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Texas ROTC programs to face cutbacks

Feb. 24, 2014 at 10:04 p.m.
Updated Feb. 23, 2014 at 8:24 p.m.


HOUSTON (AP) - Nearly a third of ROTC units at Texas colleges are no longer producing enough officers and are facing federal scrutiny that could lead to cutbacks.

Eight of the state's 22 units are being reviewed by the Government Accountability Office, the Houston Chronicle reported, with 237 being looked at nationwide.

Congress dissolved 13 units serving 166 cadets last year in 10 states, and nine of them fell under the threshold of producing at least 15 officers to make the programs cost-effective.

In the past decade, Texas A&M has led the nation in producing ROTC officers, said retired Army Brig. Gen. Joe E. Ramirez Jr., commandant of the corps at Texas A&M. In 2012, the program graduated 154 of the 595 officers who completed the training. Only The Citadel, the Military College of South Carolina, surpassed that number, with 174.

Texas A&M brings in recruits from 40 states and 16 countries by offering in-state tuition to students who obtain a scholarship of at least $1,000.

ROTC produces 48 percent of junior officers needed each year. The U.S. Department of Defense invests hundreds of millions of dollars to graduate about 9,000 ROTC officers each year, with the money going to 1,672 officers, 929 enlisted personnel and 858 civilians who teach and administer the program.

Training costs spike to up to $95,000 per person in units that annually produce fewer than 15 officers, compared to a per-graduate cost of $42,000 in units that produce 30 or more officers.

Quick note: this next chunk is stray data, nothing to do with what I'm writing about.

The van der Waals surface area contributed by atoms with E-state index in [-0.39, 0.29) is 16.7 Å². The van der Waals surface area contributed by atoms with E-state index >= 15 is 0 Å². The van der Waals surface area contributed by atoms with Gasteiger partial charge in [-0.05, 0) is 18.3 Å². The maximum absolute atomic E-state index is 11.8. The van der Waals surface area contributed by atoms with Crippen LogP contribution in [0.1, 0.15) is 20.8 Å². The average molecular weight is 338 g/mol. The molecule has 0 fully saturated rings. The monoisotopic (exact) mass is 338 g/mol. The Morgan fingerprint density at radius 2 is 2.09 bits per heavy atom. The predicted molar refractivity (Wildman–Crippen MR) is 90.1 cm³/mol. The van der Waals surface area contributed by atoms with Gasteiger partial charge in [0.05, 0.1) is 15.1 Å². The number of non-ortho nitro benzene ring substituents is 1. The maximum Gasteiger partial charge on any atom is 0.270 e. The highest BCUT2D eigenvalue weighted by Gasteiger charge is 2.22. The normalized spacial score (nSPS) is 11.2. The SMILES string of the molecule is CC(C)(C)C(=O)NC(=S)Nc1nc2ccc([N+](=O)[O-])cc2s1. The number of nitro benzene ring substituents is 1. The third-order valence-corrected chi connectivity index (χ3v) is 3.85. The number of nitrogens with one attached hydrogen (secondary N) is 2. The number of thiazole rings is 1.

Other Texas schools that produce officers are: University of Texas at San Antonio (54 in 2012), Texas Christian University (45) and the University of Texas at El Paso (39). Meanwhile, only eight Army officers graduated from the Texas A&M Corpus Christi campus and nine from the A&M Kingsville campus.

Pentagon officials have said they plan to implement changes sought by the GAO. The defense department will establish an evaluation process for ROTC units, Jeffrey Mayo, director of accession policy at the Pentagon, told the newspaper.

Cadets understand they'll have to deal with troop reductions, said Eric Gil, the graduating corps commander at Texas A&M.

"We're going out prepared for those cuts and understanding that we're going into a very small military," he said.

ROTC was created almost a century ago and has helped broaden the military's officer ranks with more minorities and those from blue-collar backgrounds.

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